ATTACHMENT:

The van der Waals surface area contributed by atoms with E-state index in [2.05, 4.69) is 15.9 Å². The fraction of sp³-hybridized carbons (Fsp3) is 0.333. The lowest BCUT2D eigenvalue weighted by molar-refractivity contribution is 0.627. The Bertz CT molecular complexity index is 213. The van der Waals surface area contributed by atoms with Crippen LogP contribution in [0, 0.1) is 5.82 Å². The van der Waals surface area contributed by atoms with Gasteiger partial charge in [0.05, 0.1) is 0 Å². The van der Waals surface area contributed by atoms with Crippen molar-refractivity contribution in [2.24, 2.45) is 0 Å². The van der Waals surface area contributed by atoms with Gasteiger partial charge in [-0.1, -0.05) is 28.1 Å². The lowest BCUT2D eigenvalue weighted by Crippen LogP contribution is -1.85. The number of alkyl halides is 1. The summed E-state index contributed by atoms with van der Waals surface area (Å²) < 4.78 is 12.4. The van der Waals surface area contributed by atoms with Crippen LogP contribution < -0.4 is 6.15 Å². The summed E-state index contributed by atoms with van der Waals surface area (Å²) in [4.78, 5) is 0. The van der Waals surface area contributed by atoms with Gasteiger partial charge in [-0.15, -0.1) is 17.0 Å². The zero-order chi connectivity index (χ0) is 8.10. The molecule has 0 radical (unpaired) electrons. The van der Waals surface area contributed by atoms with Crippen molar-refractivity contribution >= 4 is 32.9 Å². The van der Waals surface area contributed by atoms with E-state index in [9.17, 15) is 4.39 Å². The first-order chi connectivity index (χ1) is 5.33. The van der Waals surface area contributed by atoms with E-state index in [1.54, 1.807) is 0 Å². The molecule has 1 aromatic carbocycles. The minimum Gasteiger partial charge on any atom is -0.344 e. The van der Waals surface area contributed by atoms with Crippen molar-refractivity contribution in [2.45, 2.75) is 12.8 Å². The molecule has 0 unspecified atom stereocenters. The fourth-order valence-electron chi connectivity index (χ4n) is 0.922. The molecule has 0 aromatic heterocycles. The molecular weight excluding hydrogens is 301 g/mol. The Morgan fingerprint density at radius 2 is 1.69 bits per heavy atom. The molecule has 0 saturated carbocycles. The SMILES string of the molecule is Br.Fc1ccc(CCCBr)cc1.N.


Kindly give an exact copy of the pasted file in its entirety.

The van der Waals surface area contributed by atoms with E-state index in [2.05, 4.69) is 15.9 Å². The fraction of sp³-hybridized carbons (Fsp3) is 0.333. The lowest BCUT2D eigenvalue weighted by molar-refractivity contribution is 0.627. The Bertz CT molecular complexity index is 213. The van der Waals surface area contributed by atoms with Crippen LogP contribution in [0, 0.1) is 5.82 Å². The van der Waals surface area contributed by atoms with Gasteiger partial charge in [0.05, 0.1) is 0 Å². The van der Waals surface area contributed by atoms with Crippen molar-refractivity contribution in [2.24, 2.45) is 0 Å². The van der Waals surface area contributed by atoms with Gasteiger partial charge in [-0.1, -0.05) is 28.1 Å². The lowest BCUT2D eigenvalue weighted by Crippen LogP contribution is -1.85. The number of alkyl halides is 1. The summed E-state index contributed by atoms with van der Waals surface area (Å²) < 4.78 is 12.4. The van der Waals surface area contributed by atoms with Crippen LogP contribution < -0.4 is 6.15 Å². The summed E-state index contributed by atoms with van der Waals surface area (Å²) in [4.78, 5) is 0. The van der Waals surface area contributed by atoms with Gasteiger partial charge in [-0.15, -0.1) is 17.0 Å². The zero-order chi connectivity index (χ0) is 8.10. The molecule has 0 radical (unpaired) electrons. The van der Waals surface area contributed by atoms with Crippen molar-refractivity contribution >= 4 is 32.9 Å². The van der Waals surface area contributed by atoms with E-state index in [9.17, 15) is 4.39 Å². The first-order chi connectivity index (χ1) is 5.33. The van der Waals surface area contributed by atoms with E-state index in [1.54, 1.807) is 0 Å². The molecule has 1 aromatic carbocycles. The minimum Gasteiger partial charge on any atom is -0.344 e. The van der Waals surface area contributed by atoms with Crippen molar-refractivity contribution in [2.45, 2.75) is 12.8 Å². The molecule has 0 unspecified atom stereocenters. The fourth-order valence-electron chi connectivity index (χ4n) is 0.922. The molecule has 0 aromatic heterocycles. The molecular weight excluding hydrogens is 301 g/mol. The Morgan fingerprint density at radius 2 is 1.69 bits per heavy atom. The molecule has 0 saturated carbocycles. The SMILES string of the molecule is Br.Fc1ccc(CCCBr)cc1.N.